Cancer and Nutrition Symposium a Huge Success
More than 300 oncologists, dietitians, nurses, and other health care professionals attended The Cancer Project’s third annual Cancer and Nutrition Symposium in August. Participants heard eight groundbreaking presentations and enjoyed two gourmet vegan meals, and some health care professionals were even eligible to receive continuing education credits.
Some of the world’s top cancer researchers presented their work at the symposium. Rowan Chlebowski, M.D., Ph.D., and John Pierce, M.D., kicked off the event with discussions of their landmark research on breast cancer and diet. Ruth Marlin, M.D., presented Dean Ornish’s latest prostate cancer studies—the Prostate Cancer Lifestyle Trial and the Gene Expression Modulation by Intervention with Nutrition and Lifestyle pilot study, which showed that a vegan diet not only has the power to affect cancer biomarkers like PSA levels, but it also can alter genetic expression that may relate to disease prevention.
Mark Messina, Ph.D., discussed the research on breast cancer and soy, and Alison Duncan, Ph.D, M.Sc., spoke on soy and prostate cancer.
The symposium concluded with a panel discussion about translating nutrition recommendations to public policy. Cancer Project president, Neal Barnard, M.D., shared his seven-step proposal for affecting public policy. Stephen L. Joseph, Esq., went on to compare the campaign he led to ban trans fats, which was considered by many to be an impossible goal at the onset, to The Cancer Project’s work to remove processed meats from school lunch menus. Rob Barron, from Sen. Tom Harkin’s office, commented on the process and potential obstacles to implementing Dr. Barnard’s recommendations.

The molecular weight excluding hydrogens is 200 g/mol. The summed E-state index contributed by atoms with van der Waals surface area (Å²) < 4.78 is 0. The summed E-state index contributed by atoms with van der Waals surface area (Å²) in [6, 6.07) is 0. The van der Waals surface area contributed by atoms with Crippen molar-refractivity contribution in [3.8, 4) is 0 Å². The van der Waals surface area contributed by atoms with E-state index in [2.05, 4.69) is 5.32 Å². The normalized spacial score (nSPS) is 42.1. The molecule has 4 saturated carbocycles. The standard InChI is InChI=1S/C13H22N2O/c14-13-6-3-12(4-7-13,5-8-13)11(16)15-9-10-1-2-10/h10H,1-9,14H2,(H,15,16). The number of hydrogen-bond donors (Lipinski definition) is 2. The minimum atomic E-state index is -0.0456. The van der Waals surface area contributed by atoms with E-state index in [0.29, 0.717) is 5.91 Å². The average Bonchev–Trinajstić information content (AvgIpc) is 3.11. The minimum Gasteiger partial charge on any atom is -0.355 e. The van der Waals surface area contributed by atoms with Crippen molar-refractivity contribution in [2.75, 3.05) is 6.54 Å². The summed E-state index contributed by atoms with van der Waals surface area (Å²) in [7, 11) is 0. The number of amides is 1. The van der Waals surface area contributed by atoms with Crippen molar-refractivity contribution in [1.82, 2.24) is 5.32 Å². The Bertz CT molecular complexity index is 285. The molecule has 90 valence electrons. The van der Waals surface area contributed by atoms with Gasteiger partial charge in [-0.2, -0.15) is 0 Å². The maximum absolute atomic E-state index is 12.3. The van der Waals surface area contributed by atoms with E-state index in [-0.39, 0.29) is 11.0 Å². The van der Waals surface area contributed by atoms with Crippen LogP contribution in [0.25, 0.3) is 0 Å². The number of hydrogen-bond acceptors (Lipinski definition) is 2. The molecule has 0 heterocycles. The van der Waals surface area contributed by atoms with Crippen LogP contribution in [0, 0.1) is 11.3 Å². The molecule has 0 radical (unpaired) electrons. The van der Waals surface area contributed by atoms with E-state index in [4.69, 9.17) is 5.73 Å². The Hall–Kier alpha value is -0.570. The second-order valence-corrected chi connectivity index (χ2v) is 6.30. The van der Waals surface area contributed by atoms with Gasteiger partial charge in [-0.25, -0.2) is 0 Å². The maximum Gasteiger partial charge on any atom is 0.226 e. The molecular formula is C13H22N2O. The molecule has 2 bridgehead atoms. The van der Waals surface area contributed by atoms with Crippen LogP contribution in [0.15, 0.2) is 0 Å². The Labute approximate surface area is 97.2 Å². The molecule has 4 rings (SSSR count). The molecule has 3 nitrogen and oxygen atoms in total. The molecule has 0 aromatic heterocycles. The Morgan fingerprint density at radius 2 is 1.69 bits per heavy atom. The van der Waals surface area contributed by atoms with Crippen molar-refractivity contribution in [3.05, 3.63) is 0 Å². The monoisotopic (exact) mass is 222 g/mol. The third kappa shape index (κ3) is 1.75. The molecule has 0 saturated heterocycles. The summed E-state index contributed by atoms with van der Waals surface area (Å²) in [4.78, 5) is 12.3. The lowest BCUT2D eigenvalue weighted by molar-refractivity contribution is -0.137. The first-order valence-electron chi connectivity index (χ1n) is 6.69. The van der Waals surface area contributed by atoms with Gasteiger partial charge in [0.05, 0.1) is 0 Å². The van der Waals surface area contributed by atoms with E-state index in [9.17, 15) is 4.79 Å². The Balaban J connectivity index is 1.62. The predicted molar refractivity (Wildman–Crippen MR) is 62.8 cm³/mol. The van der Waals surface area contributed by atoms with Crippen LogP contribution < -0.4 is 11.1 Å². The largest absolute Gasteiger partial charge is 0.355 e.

The symposium came on the heels of The Cancer Project’s recently launched campaign to educate parents about the cancer risk posed by processed meats. In July, The Cancer Project debuted “Protect Our Kids,” a provocative 30-second television ad featuring three children at an elementary school who describe their lives from the perspective of adults with cancer. The ad intersperses their stories with shots of hot dogs, deli meats, and other unhealthy foods so often found on school lunch lines.
“Protect Our Kids” made its debut on CNN in memory of Tony Snow, the former White House press secretary who died of colon cancer in July. The ad also ran in Atlanta, Chicago, Los Angeles, Minneapolis, Philadelphia, and Washington, D.C.—home to six school districts serving disproportionately large amounts of processed meats. The Cancer Project chose these cities after conducting an analysis of the prevalence of processed meats in school meals around the country this spring. The survey of processed meat found in the National School Breakfast and Lunch Programs showed that many school menus are packed with processed meats. In fact, 16 of the 29 districts received a failing grade.